View Full Version : which brand of oil pastels to try

01-23-2004, 08:27 PM
I have decided to try a small set of oil pastels to see if I like them for landscapes. I have read through the entire oil pastel thread and haven't a clue which brand to get, I am more confused. It sounds like the Sennelier's are hard to work with and that maybe holbeins are best, but they are way expensive. I just wanted to get a current update on who likes what and why!!! especially for landscapes.


01-23-2004, 09:00 PM
I have a box of Caran D'ache Neopastels, 96 colours in total, the landscape colours consists of: 4 shades of yellow: 3 shades of yellow green: 10 shades of green: 6 shades of blue/green:13 shades of browns this includes/green/brown purple/brown, but not ochres.6 shades of blue. 8 shades of mauve/purples 8 shades of red, I'm loosing count, there are several shades of orange,orange /red orange/yellow, loads of greys from cool to warm , I think I have three different blacks, but one of these may be a charcoal grey, then there are the lights, like cream/white/pale grey etc.,. and also three pearlescent colours, bronze/gold and silver, you can mix the colours visually or with turps, I alsohave a set of Sennelier about 60 of those, they are harder to work with, but I love the deep darks they have,their dark green/dk umber/purple/blue/red are awesome, the Sennelier black is more like blue black, especially noticeable when diluted.

Whatever you do steer clear of the students grade, you will be put off, as the wax content in them makes them like wax crayons to use, okay for quick sketches and that's about all, the colours are not archival either, I know some folks have produced excellent work with the cheaper brands but really I don't recommend them for serious work.

Hope this helps some.


01-24-2004, 12:33 AM
hmmmm....neopastels are better than Senneliers in that they're more versatile I think...but i have to hold out for Holbeins if you want to do lots of straight stick work. Why don't you just try a couple sticks of each first? I regret that the Holbeins were my last pick...almost didn't get to get them. And without trying you just don't know which are suited to your particular way of using them.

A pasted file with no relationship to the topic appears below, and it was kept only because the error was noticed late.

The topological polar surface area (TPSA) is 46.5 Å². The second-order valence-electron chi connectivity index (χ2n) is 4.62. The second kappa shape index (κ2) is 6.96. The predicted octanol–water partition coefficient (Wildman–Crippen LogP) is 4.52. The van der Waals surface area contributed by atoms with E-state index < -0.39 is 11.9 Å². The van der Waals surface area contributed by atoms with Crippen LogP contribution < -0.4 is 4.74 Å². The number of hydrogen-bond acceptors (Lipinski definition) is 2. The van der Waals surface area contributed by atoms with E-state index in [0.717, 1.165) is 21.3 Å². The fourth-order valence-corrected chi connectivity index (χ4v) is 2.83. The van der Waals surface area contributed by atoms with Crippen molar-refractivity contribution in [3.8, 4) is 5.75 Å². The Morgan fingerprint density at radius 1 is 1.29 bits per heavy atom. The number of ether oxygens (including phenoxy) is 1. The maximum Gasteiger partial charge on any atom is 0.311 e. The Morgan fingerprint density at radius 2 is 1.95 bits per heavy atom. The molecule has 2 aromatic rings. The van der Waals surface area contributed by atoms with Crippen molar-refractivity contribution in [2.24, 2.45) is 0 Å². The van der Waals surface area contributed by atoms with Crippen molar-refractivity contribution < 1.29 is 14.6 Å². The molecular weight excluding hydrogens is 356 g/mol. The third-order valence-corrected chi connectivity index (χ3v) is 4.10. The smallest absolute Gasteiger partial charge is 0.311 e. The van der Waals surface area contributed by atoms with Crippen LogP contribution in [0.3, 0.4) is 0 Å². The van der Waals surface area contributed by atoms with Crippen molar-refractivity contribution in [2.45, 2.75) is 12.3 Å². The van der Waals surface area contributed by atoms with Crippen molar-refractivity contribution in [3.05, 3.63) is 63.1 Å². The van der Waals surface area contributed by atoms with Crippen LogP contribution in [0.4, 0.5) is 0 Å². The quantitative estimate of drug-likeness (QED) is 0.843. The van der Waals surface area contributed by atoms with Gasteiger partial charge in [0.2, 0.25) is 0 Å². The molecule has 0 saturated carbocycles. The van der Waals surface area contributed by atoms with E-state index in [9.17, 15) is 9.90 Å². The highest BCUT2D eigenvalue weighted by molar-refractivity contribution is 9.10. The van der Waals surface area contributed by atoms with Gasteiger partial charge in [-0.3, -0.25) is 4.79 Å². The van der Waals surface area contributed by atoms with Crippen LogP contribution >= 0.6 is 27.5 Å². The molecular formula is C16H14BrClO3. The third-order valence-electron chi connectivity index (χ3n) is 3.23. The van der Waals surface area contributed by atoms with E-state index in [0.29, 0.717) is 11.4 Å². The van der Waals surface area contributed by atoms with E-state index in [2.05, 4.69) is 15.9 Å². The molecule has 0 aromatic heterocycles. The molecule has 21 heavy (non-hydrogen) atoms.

Kathryn Wilson
01-24-2004, 08:03 AM
I agree with Dyin - until you try a few of each brand - you won't know which will fit your particular style. Caran d'ache are a good middle ground - soft and creamy, but not as soft as Sennelier. Holbeins are more Conte-like, but cover very well. My only mistake with Holbeins was I didn't get enough! I bought a few in each of the color sets, but find it's hard to get values right if I stick stricktly with Holbeins I have for one painting.

In my search for the perfect OP set, I found that there is no one perfect set to work with. So now I have, just like in soft pastels, a box of each of the better OP's with favorites in each.

Marc Sabatella
01-24-2004, 01:43 PM
If you really have any thought that you might eventually be at all serious about this, but maybe just want to do a little test before taking the plunge, my advice would be to see if you can borrow someone else's for a painting or two so you can experience right away having a broad selection of high quality oil pastels to work with. But if that is not feasible, here's what I will recommend instead: get a reasonably big set (at least 50) of the cheapest oil pastels you can find, and three or four Holbeins from open stock too. Shouldn't put you out more than $20-$30 or so total. That way you can experience what it is like to have a bunch of colors, and see the texture of a high quality oil pastel differs. That should give you enough info to see if you want to spend $100 or more on a larger set of good pastels (a set of 50 of so Holbeins or comparable brands will be in the that price range; if you do it from open stock, it might be more like $150). And the old set of cheap ones would then make a good gift for a child.

01-25-2004, 01:18 AM
Thanks for all your guidance on this. I just bid on and won a set on ebay of 50 holbeins so I guess I am gonna try those first. I already have the cheapies and I think I will keep them for the mixed media and collage work that I do but I am looking forward to trying a landscape when the holbeins come. Thanks for the great advice from everyone!


01-25-2004, 11:54 AM
teehee...let us know what you think of them!